Capitalism and Freedom, Conservative, Free Markets, Milton Friedman

Hayek and Friedman

hayek

Milton Friedman was born 104 year ago while Friedrich Hayak was born 117 years ago. Yet their teaching are still relevant today.

Friedrich Hayek’s work with the Mont Pèlerin Society, an international association founded by him in 1947 and later led by Milton Friedman, was  concerned about systemic problems with capitalism rather than stopping the interventionist state.  Yet Hayek rather than Friedman has been mentioned more by conservatives since the Great Recession of the late 2000s.

Here is an explanation as to why from Angus Burgin, author of The Great Persuasion: Reinventing Free Markets since the Depression:

An essential difference between Hayek and Friedman here was that Hayek was in many ways a dark thinker. If you read Hayek in the 1930s and 1940s, the thinks the world is coming apart. Certainly Hayek’s response to the Great Depression was not one that imbued with a great deal of optimism. He thought that to a certain extent you just have to wait things out; if you try to intervene to solve the problem you’ll only exacerbate it.

Whereas Friedman was this tremendous optimist. Friedman was always emphasizing–he said that what Hayek and Robbins got wrong when they were responding to the Great Depression was precisely that: that they said you shouldn’t do anything. He thought that part of what he was doing in monetary theory was to try to come up with a way to say that there was a solution, something that could be done that would prevent this kind of problem. A kind of counternarrative to Keynes. And he always emphasized–instead of dwelling on the catastrophic situation that the world was in, he always emphasized the ways in which those catastrophes could be solved by the market.

And so when you reach this moment of deep pessimism that I think a lot of people associated with organizations like the Tea Party felt, Hayek in many ways feels more consonant with that set of views. His chiliastic tones align with the perspective that a lot of market advocates have in the present day. In that sense it’s not surprising at all that there’s kind of a revival of Hayek.

At the same time, I would say to them that precisely what made Friedman so influential in the public sphere was that sense of optimism. I make an argument in the book that Friedman was in many ways the rhetorical underpinning of Reaganism, that a lot of Reagan’s messages about the benefits of the market were derived from rhetoric that Friedman had developed. And so in emphasizing this dark perspective that can be very powerful among subsets of people who agree with that perspective but in the end can limit the public influence of a group in a broader political environment that in difficult times is looking for optimistic solutions rather than expressions of despair.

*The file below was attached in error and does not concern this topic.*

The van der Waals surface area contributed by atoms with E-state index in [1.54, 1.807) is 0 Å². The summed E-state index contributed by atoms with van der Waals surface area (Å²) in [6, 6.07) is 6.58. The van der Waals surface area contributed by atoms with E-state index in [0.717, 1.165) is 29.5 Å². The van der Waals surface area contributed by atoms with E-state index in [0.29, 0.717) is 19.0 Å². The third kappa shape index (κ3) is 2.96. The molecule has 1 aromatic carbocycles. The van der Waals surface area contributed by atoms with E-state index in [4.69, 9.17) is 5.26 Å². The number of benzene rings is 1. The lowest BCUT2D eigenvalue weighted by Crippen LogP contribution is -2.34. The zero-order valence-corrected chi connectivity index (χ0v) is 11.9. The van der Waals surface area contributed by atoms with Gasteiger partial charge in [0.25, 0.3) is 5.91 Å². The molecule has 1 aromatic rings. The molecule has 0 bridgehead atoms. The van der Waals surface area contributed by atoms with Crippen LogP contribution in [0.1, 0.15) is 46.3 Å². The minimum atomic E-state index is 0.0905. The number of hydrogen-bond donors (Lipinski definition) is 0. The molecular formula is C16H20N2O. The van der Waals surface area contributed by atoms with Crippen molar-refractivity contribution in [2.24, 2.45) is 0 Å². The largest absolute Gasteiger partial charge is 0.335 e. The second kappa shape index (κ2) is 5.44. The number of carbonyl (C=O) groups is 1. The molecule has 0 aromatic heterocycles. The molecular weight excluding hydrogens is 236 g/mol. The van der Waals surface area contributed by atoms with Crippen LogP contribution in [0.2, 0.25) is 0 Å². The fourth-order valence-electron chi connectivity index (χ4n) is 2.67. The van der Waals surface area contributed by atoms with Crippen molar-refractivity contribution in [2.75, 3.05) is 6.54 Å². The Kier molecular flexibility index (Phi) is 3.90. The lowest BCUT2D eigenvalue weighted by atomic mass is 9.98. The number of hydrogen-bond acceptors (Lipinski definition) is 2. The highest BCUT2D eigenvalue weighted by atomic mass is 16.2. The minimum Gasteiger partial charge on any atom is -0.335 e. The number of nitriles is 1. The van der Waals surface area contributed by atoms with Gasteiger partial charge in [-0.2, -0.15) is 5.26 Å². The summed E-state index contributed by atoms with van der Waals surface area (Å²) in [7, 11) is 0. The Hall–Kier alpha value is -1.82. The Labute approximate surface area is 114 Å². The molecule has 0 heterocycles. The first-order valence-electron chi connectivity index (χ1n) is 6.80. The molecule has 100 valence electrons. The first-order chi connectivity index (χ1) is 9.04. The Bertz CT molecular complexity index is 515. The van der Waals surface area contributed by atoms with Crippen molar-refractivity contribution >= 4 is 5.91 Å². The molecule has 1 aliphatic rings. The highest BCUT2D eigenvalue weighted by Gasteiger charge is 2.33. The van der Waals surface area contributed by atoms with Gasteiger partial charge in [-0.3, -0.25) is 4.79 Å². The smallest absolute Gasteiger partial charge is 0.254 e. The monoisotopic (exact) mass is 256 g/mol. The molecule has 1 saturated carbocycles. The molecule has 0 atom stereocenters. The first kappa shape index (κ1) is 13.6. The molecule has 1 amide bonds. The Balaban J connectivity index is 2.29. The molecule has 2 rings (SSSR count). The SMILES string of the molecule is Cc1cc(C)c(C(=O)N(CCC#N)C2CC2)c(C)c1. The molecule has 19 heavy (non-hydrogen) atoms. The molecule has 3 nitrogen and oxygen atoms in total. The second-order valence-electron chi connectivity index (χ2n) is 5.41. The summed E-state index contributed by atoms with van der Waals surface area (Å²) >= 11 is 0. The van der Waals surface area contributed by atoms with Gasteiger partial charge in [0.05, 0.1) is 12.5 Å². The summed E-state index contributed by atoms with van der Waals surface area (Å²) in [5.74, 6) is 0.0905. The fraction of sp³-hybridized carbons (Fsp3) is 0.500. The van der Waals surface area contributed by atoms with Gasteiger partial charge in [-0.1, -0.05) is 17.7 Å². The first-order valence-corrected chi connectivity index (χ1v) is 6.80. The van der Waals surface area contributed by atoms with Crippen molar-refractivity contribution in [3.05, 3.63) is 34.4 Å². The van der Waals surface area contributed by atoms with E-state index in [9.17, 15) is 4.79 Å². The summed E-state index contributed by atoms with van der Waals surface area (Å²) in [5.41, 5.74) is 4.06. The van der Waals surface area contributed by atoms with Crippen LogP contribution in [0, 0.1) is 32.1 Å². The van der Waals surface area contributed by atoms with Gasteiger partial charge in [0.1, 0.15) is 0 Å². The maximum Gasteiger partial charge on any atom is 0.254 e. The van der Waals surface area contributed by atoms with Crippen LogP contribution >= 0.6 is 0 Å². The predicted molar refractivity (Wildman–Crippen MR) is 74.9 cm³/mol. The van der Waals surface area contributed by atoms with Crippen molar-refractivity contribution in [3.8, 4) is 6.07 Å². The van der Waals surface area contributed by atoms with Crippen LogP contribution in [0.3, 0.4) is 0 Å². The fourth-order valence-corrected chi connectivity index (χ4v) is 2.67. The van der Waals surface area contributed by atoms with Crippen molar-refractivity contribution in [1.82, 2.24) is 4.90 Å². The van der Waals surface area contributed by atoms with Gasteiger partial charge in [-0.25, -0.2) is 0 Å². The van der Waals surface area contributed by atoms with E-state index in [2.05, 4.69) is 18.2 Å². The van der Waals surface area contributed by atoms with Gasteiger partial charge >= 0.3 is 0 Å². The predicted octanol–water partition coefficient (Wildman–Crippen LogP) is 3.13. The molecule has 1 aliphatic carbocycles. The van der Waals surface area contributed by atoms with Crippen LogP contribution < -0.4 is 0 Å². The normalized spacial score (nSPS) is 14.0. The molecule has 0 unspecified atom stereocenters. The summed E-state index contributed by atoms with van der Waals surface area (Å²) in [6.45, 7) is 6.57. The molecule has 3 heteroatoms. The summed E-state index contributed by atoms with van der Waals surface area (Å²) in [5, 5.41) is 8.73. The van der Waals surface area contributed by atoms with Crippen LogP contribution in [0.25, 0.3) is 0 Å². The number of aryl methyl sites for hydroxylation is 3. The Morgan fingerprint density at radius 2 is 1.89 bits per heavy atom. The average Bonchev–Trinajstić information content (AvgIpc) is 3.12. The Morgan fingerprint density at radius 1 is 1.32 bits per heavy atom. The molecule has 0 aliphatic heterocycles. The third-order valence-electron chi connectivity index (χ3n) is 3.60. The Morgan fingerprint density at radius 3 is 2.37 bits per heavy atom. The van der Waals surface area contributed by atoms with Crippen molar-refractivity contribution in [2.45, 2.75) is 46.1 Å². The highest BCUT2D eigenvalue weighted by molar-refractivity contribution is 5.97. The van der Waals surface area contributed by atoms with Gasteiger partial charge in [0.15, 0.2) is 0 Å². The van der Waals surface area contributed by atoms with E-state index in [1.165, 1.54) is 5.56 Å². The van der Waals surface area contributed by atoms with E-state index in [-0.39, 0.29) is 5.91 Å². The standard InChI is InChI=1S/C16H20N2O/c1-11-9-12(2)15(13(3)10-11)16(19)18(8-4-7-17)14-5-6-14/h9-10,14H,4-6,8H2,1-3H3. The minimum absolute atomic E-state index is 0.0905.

“The curious task of economics is to demonstrate to men how little they really know about what they imagine they can design.” Friedrich Hayek – The Fatal Conceit

Conservative, Ronald Reagan

The 10.2% Unemployment Friedman Solution

Nearly 16 million people can’t find jobs even though the worst recession since the Great Depression has supposedly ended. The Labor Department said Friday that jobless rate rose to 10.2 percent, the highest since April 1983, from 9.8 percent in September.

Economists say the unemployment rate could climb as high as 10.5 percent next year because employers remain reluctant to hire.

Thanks to Reagan and the confidence he brought to America with his economic plan*, the economy soared by nearly 8 percent in 1983 after a steep recession. This lowered the jobless rate by 2.5 percentage points that year.

But with Obama’s presidency, all confidence is gone, spending is up and the economy is likely to grow by less than 3% according to recent comments from many noted economists such as Wells Fargo chief economist John Silvia. Mr. Silva projects 2.4% for all of 2010.

Fat Obama GovernmentFriedman would advise that Obama go on a strict diet.

He should reduce the size of government, reduce spending, reduce taxes and reduce the the growth of the money supply.

Instead, Obama rejects Milton Friedman’s proven monetarist policies.

This is causing too much growth in the size of the Obama Administration.

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*Reganomics

When Ronald Reagan entered the White House in 1981, he immediately put into effect a dramatic new economic policy that was founded on the principles of one of his most important economic advisors, Milton Friedman.

Reaganomics has four main policy objectives:

1. Reduce the growth of government spending
2. Reduce the marginal tax rates on income from both labor and capital
3. Reduce regulation
4. Reduce inflation by controlling the growth of the money supply

The goal of these objectives was to increase savings, investment, and economic growth. Balancing the budget, restoring healthy financial markets, and reducing inflation and key interest rates.

Conservative, Milton Friedman, Ronald Reagan

Fair and Balanced: Friedman was a Liberal before he was a Conservative

Although Friedman lived in earlier times, 1912 to 2006, what Friedman concludes about our capitalist system is exactly what we need to conclude today. Friedman is an excellent study because he at times agreed with both liberal and conservative points of view. Ultimately Friedman’s political eye acutely focused on minimizing the role of government in favor of the private sector.

Friedman Saw Both Sides
He didn’t start out being a conservative, Friedman was originally a liberal and a supporter of FDR’s New Deal’s government intervention in the economy. That all changed in the 1950s when Friedman saw the New Deal Keynesian consumption model failing over and over again. This was the impetus for Friedman to re-evaluate Keynesian economics. He realized the fatal flaw that was a obstacle to business growth and economic recovery. The government was taking too much from the providers and giving it all to the takers. At some point this becomes too big a burden on the workers of a society and the system fails to produce any real growth.

Friedman won the Nobel Peace Prize in Economics. It’s too bad the prize has fallen into shame today.

Friedman More Qualified Than Most
It could be argued that Friedman not only agreed at times with both sides, his arguments have been the most proven to be correct over time. Even Democrat Bill Clinton subscribed to tax cuts to 90 percent of small businesses. President Clinton signed into law the largest deficit reduction plan in history resulting in over $600 billion in deficit reduction. This is right out of Milton and the Chicago School of Economics.

Are there no Milton Friedman’s in Washington?